Cite This Page:

University of Royal Holloway London. "New technology allows disabled children to explore their creative side." ScienceDaily. ScienceDaily, 14 July 2011. <www.sciencedaily.com/releases/2011/07/110714132032.htm>.
University of Royal Holloway London. (2011, July 14). New technology allows disabled children to explore their creative side. ScienceDaily. Retrieved October 25, 2014 from www.sciencedaily.com/releases/2011/07/110714132032.htm
University of Royal Holloway London. "New technology allows disabled children to explore their creative side." ScienceDaily. www.sciencedaily.com/releases/2011/07/110714132032.htm (accessed October 25, 2014).

Share This



More Computers & Math News

Saturday, October 25, 2014

Featured Research

from universities, journals, and other organizations


Featured Videos

from AP, Reuters, AFP, and other news services

Real-Life Transformer Robot Walks, Then Folds Into a Car

Real-Life Transformer Robot Walks, Then Folds Into a Car

Buzz60 (Oct. 24, 2014) — Brave Robotics and Asratec teamed with original Transformers toy company Tomy to create a functional 5-foot-tall humanoid robot that can march and fold itself into a 3-foot-long sports car. Jen Markham has the story. Video provided by Buzz60
Powered by NewsLook.com
Microsoft Riding High On Strong Surface, Cloud Performance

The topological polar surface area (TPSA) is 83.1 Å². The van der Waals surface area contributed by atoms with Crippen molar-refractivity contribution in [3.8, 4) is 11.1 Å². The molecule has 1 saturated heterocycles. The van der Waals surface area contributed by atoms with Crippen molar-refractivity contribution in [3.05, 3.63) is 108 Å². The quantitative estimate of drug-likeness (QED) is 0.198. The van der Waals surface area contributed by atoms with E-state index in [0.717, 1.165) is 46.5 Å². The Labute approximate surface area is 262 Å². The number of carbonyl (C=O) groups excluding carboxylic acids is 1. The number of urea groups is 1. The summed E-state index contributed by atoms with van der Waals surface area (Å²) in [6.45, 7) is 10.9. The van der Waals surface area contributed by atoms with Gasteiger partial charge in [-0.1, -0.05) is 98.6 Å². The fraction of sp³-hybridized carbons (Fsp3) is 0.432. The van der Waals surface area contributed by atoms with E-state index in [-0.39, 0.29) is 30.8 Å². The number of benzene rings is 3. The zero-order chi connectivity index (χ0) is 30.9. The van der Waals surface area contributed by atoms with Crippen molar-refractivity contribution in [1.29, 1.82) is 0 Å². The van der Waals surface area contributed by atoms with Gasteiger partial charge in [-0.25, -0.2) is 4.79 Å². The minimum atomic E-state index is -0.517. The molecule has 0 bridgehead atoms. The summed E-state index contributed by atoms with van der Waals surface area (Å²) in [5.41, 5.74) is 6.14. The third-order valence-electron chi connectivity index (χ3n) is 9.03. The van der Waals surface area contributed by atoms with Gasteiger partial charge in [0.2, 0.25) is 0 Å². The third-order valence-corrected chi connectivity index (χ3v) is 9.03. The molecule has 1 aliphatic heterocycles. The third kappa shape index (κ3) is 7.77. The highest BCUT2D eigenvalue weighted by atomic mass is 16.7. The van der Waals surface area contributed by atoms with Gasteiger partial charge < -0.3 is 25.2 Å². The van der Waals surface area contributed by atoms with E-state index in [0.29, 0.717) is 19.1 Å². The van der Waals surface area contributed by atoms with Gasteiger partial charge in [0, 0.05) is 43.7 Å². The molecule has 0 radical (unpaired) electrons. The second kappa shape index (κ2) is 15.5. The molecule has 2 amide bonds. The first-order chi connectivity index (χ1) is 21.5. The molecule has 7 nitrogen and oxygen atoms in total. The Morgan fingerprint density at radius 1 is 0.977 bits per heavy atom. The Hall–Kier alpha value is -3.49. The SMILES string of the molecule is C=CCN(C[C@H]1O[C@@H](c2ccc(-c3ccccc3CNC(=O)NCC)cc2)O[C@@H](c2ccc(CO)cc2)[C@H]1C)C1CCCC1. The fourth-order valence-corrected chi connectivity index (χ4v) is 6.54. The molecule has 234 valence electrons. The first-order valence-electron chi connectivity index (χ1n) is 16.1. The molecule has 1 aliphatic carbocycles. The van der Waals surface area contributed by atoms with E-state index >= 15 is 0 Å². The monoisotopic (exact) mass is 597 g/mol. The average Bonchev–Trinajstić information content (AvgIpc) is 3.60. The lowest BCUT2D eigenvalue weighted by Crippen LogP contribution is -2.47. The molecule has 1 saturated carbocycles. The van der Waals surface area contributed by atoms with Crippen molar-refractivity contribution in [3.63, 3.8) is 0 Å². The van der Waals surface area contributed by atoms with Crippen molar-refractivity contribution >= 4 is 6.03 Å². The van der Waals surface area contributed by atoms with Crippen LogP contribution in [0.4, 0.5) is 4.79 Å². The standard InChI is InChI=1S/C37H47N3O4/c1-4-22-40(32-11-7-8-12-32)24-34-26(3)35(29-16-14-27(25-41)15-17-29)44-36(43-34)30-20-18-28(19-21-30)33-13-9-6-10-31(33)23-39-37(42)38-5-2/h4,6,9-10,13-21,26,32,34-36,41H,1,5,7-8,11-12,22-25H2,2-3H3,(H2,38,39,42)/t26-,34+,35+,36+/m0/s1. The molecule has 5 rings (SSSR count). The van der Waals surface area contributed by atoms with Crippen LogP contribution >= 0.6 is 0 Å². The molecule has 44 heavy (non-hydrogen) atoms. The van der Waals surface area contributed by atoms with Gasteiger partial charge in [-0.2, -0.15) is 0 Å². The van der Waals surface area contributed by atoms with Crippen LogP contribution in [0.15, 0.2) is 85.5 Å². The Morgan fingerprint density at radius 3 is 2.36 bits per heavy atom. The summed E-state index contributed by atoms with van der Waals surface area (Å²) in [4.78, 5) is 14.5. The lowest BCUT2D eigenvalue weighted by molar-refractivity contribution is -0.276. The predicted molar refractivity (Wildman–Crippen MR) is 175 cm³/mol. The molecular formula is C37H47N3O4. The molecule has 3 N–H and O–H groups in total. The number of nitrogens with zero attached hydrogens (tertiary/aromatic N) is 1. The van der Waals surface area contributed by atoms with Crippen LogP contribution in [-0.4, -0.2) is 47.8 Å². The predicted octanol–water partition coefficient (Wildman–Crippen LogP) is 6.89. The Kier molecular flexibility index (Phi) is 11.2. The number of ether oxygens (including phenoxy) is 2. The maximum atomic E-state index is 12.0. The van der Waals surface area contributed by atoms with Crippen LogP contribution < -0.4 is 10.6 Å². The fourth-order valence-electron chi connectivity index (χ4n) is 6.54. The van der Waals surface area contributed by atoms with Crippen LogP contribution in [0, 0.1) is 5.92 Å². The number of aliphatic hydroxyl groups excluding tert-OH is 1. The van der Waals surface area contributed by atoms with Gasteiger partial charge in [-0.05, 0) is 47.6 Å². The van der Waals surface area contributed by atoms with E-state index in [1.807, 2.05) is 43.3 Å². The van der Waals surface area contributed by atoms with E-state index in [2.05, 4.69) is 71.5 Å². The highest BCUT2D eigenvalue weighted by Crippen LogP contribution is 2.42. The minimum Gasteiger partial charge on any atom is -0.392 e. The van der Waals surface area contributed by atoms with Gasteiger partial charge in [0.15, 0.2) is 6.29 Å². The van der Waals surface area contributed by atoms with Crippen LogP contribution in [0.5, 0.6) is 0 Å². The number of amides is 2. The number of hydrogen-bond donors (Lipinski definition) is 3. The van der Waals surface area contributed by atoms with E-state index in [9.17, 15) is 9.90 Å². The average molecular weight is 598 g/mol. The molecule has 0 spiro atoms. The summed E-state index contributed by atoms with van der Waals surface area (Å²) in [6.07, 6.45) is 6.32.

Microsoft Riding High On Strong Surface, Cloud Performance

Newsy (Oct. 24, 2014) — Microsoft's Q3 earnings showed its tablets and cloud services are really hitting their stride. Video provided by Newsy
Powered by NewsLook.com
The Best Apps to Organize Your Life

The Best Apps to Organize Your Life

Buzz60 (Oct. 23, 2014) — Need help organizing your bills, schedules and other things? Ko Im (@konakafe) has the best apps to help you stay on top of it all! Video provided by Buzz60
Powered by NewsLook.com
Nike And Apple Team Up To Create Wearable ... Something

Nike And Apple Team Up To Create Wearable ... Something

Newsy (Oct. 23, 2014) — For those looking for wearable tech that's significantly less nerdy than Google Glass, Nike CEO Mark Parker says don't worry, It's on the way. Video provided by Newsy
Powered by NewsLook.com

Search ScienceDaily

Number of stories in archives: 140,361

Find with keyword(s):
 
Enter a keyword or phrase to search ScienceDaily for related topics and research stories.

Save/Print:
Share:  

Breaking News:

Strange & Offbeat Stories

 

Space & Time

Matter & Energy

Computers & Math

In Other News

... from NewsDaily.com

Science News

Health News

Environment News

Technology News



Save/Print:
Share:  

Free Subscriptions


Get the latest science news with ScienceDaily's free email newsletters, updated daily and weekly. Or view hourly updated newsfeeds in your RSS reader:

Get Social & Mobile


Keep up to date with the latest news from ScienceDaily via social networks and mobile apps:

Have Feedback?


Tell us what you think of ScienceDaily -- we welcome both positive and negative comments. Have any problems using the site? Questions?
Mobile iPhone Android Web
Follow Facebook Twitter Google+
Subscribe RSS Feeds Email Newsletters
Latest Headlines Health & Medicine Mind & Brain Space & Time Matter & Energy Computers & Math Plants & Animals Earth & Climate Fossils & Ruins